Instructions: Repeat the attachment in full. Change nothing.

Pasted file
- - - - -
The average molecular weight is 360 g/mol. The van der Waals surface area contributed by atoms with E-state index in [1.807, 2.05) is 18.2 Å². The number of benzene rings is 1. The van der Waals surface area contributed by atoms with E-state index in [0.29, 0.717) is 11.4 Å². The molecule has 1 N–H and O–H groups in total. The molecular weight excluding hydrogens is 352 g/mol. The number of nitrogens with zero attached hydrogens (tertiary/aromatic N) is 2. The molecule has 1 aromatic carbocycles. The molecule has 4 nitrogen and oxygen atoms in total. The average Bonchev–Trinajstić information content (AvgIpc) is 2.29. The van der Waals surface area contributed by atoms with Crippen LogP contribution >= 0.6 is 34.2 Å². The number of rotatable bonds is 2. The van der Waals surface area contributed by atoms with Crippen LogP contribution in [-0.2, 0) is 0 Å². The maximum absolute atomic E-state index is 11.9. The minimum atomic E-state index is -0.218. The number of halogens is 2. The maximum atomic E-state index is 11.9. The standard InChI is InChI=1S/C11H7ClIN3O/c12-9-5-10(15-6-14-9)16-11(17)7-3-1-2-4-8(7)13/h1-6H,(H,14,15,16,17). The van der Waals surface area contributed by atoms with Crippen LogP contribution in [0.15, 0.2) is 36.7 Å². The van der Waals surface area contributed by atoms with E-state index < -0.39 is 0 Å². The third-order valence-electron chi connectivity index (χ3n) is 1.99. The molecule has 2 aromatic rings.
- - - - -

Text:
The average molecular weight is 360 g/mol. The van der Waals surface area contributed by atoms with E-state index in [1.807, 2.05) is 18.2 Å². The number of benzene rings is 1. The van der Waals surface area contributed by atoms with E-state index in [0.29, 0.717) is 11.4 Å². The molecule has 1 N–H and O–H groups in total. The molecular weight excluding hydrogens is 352 g/mol. The number of nitrogens with zero attached hydrogens (tertiary/aromatic N) is 2. The molecule has 1 aromatic carbocycles. The molecule has 4 nitrogen and oxygen atoms in total. The average Bonchev–Trinajstić information content (AvgIpc) is 2.29. The van der Waals surface area contributed by atoms with Crippen LogP contribution >= 0.6 is 34.2 Å². The number of rotatable bonds is 2. The van der Waals surface area contributed by atoms with Crippen LogP contribution in [-0.2, 0) is 0 Å². The maximum absolute atomic E-state index is 11.9. The minimum atomic E-state index is -0.218. The number of halogens is 2. The maximum atomic E-state index is 11.9. The standard InChI is InChI=1S/C11H7ClIN3O/c12-9-5-10(15-6-14-9)16-11(17)7-3-1-2-4-8(7)13/h1-6H,(H,14,15,16,17). The van der Waals surface area contributed by atoms with Crippen LogP contribution in [0.15, 0.2) is 36.7 Å². The van der Waals surface area contributed by atoms with E-state index < -0.39 is 0 Å². The third-order valence-electron chi connectivity index (χ3n) is 1.99. The molecule has 2 aromatic rings.